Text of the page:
QUEENS Park Rangers defender Christopher Samba says he was subjected to racism on Twitter following his team’s 3-2 defeat at Fulham on Monday night.
Samba made catastrophic errors in the opening 22 minutes to gift Fulham their first two goals in the west London derby and defeat leaves QPR seven points adrift of Premier League safety with seven matches left to play.
The 29-year-old subsequently apologised for his performance via Twitter and then received a number of replies from users, with several stating his performance did not justify his believed £100,000 per week pay packet.
However, one particular tweet made Samba snap. Feeling he had been the victim of racial abuse he launched into an x-rated tirade, which was soon deleted.
He later took to the social networking site again to explain his actions. “Just to say I am human and like any others words can be upsetting, the money comments and performance tweets I can deal with to a degree,” he tweeted, after previously telling his followers to “get over it [his wages] and support the team”.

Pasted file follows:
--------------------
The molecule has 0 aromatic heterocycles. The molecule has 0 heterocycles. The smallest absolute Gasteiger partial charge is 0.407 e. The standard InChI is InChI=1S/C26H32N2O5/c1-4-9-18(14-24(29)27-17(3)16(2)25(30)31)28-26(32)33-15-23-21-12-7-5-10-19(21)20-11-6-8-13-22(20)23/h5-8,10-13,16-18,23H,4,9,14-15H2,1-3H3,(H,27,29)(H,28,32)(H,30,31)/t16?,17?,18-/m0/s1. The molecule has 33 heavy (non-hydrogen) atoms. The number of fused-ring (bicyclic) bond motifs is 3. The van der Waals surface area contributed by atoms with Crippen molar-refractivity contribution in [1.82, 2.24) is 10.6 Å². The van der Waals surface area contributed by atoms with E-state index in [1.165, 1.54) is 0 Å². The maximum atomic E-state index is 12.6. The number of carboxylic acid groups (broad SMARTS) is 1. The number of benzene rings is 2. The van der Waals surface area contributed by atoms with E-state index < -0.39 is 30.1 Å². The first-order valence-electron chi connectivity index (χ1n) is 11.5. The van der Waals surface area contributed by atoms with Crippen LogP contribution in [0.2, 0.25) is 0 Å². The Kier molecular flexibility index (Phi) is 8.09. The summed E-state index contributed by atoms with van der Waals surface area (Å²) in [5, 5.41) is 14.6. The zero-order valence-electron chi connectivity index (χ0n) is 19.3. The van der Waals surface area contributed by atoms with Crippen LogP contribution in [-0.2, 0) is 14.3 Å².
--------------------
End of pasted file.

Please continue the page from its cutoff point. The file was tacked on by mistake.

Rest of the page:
“As for the racist abuse I receive last night I did not deserve at all.”
Samba moved to Premier League strugglers QPR from Anzhi Makhachkala in January for a fee thought to be £12.5m.
He had also experienced racism during his 11-month stint in Russia, most notably when a banana was thrown at him from the crowd during a match against Lokomotiv Moscow.
The Congo international threw the banana back into the stands, but was later forced to apologise for the incident after the Moscow club disputed that it had been thrown by one of their supporters.
Samba did vow though, to continue the fight against racism in the Russian game.
“I feel extremely passionately about racism in football and will never let the small community of racists break me,” the centre-back said, following the unsavoury incident in March 2012.
“I’m a strong character and will keep fighting for my team. Although I was of course angry at the racism incident, racist issues here are no different to what I have experienced in other countries.”